West News Wire: According to the United Nations mission in the nation, the dead toll from a suicide bombing at an education center in the Afghan capital has increased to 35, and women are allegedly protesting in the streets against the targeting of the Hazara ethnic group.

According to the UN mission, at least 82 other people were hurt in the attack on Friday at the Kaj education center in Dasht-e-Barchi, a significant Hazara settlement in western Kabul.

The death toll exceeds the number of casualties that Kabul authorities have publicly disclosed so far.

The mission tweeted on Saturday that girls and young women make up the majority of the casualties. Justice must be served, and all names must be remembered.

No group has claimed responsibility for the attack, which occurred in a women’s section of the centre where young people had gathered to take a mock university exam.

However, the local ISIL (ISIS) affiliate, a rival to the Taliban, has claimed responsibility for similar attacks on education centres in recent years, including a suicide attack on an education centre in the same neighbourhood that killed 24 in 2020.

At least 85 people were also killed in another unclaimed attack near a school in Dasht-e-Barchi in May 2021.

The Taliban, which swept to power amid a foreign troop withdrawal in August 2021, has promised to bring stability to the country after 20 years of war, but a spate of recent violence has undermined that narrative.

On Friday, the AFP news agency reported that more than 50 women defied a Taliban ban on rallies to call for an end to violence against the Hazara people, who have alleged years of persecution by the ruling Taliban while being repeatedly targeted by ISIL attacks.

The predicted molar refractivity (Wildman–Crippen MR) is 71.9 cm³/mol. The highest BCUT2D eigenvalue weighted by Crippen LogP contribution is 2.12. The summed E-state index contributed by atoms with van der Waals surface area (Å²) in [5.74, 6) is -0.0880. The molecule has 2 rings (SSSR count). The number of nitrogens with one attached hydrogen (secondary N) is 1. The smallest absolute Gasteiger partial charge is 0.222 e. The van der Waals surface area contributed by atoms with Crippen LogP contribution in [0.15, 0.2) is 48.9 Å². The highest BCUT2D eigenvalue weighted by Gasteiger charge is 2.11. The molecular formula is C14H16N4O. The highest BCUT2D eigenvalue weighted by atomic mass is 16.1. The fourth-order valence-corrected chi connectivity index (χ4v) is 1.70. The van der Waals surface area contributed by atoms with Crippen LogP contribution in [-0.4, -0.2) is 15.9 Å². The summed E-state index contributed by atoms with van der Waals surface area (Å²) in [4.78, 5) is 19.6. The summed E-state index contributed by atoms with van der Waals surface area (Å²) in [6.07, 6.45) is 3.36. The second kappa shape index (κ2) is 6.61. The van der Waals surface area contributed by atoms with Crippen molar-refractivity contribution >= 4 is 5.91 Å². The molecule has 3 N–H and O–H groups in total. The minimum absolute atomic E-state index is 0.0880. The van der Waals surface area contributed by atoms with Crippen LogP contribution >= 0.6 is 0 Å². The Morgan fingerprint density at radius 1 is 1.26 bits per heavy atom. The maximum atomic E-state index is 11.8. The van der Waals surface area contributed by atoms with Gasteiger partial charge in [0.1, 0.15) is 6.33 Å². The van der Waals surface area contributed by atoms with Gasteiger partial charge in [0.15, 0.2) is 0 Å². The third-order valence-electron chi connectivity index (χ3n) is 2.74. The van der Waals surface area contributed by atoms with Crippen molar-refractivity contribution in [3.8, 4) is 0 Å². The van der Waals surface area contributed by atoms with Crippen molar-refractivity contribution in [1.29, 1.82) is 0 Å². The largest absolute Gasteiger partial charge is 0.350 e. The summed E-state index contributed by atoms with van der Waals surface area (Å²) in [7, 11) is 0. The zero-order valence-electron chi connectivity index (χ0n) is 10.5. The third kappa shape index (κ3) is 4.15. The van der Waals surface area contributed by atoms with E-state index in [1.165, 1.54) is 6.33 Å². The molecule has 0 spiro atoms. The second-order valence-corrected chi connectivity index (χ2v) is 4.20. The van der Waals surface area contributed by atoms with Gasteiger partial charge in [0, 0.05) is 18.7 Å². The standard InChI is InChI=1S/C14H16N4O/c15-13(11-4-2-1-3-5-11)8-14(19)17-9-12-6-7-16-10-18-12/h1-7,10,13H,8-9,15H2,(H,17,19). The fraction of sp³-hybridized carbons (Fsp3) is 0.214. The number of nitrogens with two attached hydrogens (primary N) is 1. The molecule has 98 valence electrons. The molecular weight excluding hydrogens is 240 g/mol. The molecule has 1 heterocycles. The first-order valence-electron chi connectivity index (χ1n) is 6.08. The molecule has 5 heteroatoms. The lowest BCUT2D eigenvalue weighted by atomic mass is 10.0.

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The group chanted “stop Hazara genocide, it’s not a crime to be a Shia”, as they marched past a hospital in Dasht-e-Barchi where several victims of the attack were being treated, according to an AFP correspondent.

Protesters later gathered in front of the hospital and chanted slogans as dozens of heavily armed Taliban, some carrying rocket-propelled grenade launchers, kept watch, according to the news agency.

Women’s protests have become increasingly risky since the Taliban came to power, with numerous demonstrators detained in past rallies or broken up by Taliban forces firing shots in the air.

Rights groups have called on the Taliban to better protect the country’s residents.

Amnesty International described Friday’s attack as a “shamefaced reminder of the inaptitude and utter failure of the Taliban, as de-facto authorities, to protect the people of Afghanistan”.

Meanwhile, the organisation’s South Asia campaigner, Samira Hamidi, said the Taliban has done little to protect ethnic minorities since taking power.

“Their actions of omission and commission have only further aggravated the risk to the lives of the people of Afghanistan especially those belonging to ethnic and minority communities,” she said in a statement on Friday.

The Norwegian Refugee Council also condemned the attack, calling on the authorities to take steps to ensure that educational facilities are protected.


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